Next, you must choose what type of main filter(s) you will use. There are basically three styles of filters: Hanging, Canister, and Wet Dry. If you choose to go with the hanging style filters, we suggest using Aqua Clear 300 or 500 models. If you choose to use this style filter, it should turn the full volume of water in your tank, at least 8 times per hour. For a 75 to 90 gallon tanks this means using three Aqua Clear 300 (300 x 3 = 900 GPH), or two Agua Clear 500 models (500 x 2 = 1000 GPH).
The sponge portion of these filters will need to be washed out weekly. Carbon packs need to be changed once every three months. Bio Bags materials are now available for these type filters as well. This great addition, helps your aquarium to cycle naturally and are very beneficial. Bio Bags should be rinsed every three months to recharge them. Beware, however, do not rinse more than one filer's bio bag, or more than two of the three elements in any one filter at the same time. Never rinse your filter and do a water change at the same time either. Too much change at one time can be deadly for your fish.
Canister models are more efficient than hanging filters. They require less rinsing, usually about once a month. Carbon lasts about three months. However, these models can be difficult to access. If you choose to use this method, be sure to choose a model that is both easy for you to clean, and is large enough for your tank size.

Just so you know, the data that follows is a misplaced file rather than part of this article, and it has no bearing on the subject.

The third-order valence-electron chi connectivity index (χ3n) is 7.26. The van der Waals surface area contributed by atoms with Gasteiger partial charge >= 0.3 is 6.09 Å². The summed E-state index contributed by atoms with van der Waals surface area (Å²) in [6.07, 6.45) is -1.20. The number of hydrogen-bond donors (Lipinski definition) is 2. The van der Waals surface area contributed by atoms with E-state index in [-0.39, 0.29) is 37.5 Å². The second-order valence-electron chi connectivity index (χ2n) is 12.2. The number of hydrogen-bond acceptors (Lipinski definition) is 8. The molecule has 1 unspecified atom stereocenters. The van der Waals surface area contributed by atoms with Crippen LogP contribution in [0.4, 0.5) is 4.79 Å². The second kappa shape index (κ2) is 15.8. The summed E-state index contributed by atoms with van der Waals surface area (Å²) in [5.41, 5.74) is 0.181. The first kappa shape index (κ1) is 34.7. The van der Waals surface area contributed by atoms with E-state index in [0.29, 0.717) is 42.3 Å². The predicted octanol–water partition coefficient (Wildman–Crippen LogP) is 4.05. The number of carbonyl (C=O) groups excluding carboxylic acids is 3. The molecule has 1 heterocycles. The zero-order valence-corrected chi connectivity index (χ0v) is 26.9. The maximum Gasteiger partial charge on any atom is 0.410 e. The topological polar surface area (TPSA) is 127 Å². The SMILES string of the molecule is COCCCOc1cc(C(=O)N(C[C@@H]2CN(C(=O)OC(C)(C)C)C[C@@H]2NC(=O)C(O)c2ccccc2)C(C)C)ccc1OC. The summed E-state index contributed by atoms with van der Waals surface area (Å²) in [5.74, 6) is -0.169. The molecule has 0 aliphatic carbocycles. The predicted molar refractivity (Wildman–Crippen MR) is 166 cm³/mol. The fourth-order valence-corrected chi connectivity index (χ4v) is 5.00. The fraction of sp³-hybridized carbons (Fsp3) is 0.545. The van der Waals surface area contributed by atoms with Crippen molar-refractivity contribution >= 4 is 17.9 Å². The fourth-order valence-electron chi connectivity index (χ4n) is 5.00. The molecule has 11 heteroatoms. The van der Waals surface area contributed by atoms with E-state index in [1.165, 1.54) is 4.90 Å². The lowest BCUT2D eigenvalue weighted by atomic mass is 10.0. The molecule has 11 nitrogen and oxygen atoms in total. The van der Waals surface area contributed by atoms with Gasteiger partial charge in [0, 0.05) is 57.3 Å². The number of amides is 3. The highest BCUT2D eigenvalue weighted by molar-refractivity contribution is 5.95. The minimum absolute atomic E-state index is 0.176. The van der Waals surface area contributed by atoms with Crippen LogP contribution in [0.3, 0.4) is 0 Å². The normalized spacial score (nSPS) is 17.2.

Wet Dry filters provide excellent biological filtration as water constantly runs over their bacteria covered bio balls. These type filters work best with pre-drilled tanks. In addition to the bio balls, choose a Wet Dry filter that also contains an area for carbon, and either a sponge, or other filter material that can be rinsed, or replaced when needed. Other wise you will need additional mechanical hanging filters to provide this type filtration.
Another option is to use Sponge filters.
There are four types of African Cichlids: Predators (Fish Eaters), Micro-Predators (Small Invertebrates or Plankton Eaters), Omnivores (Vegetation and Small Invertebrate Eaters), and Grazers (Plant Life Eaters). Therefore, I recommend feeding African Cichlids, in Mixed Community Aquariums, a variety of foods. My favorites include Xtreme Cichlid Pee Wee, O.S.I. Spirulina, Cichlid Excel, Omni, Kent Platinum Cichlid Extreme. All of these, along with many other food options, can be found in our supplies link on the CAS web site. Beware, however, of foods with high starch levels, especially Brine Shrimp Pellets. Too much starch in foods can cause bloat, often with fatal consequences for Carnivores, especially Peacock Cichlids. If you choose to feed brine shrimp, feed only live brine shrimp in small portions.
With few exceptions, Male Cichlids develop the most vibrant colors, often rivaling that of some salt water fish. However, because African Cichlids are freshwater fish, they tend to be much easier to keep in the aquarium environment than salt water fish. Beware, however, that multiple males of the same type or with similar colors, do not mix well in the same tank.
Accumulating New Arrivals to Your Aquarium:
When you receive your fish from us we suggest that you take them inside immediately. Open the box(es), remove any heater packs (winter time), and let the fish set in their bags for 30 to 45 minutes, in order for their water temperature to come to room temperature. Next, open the bags. Put your incoming fish, and the water they arrive in, into a clean (used for fish only) Bucket. Choose a method from below which you are most comfortable using.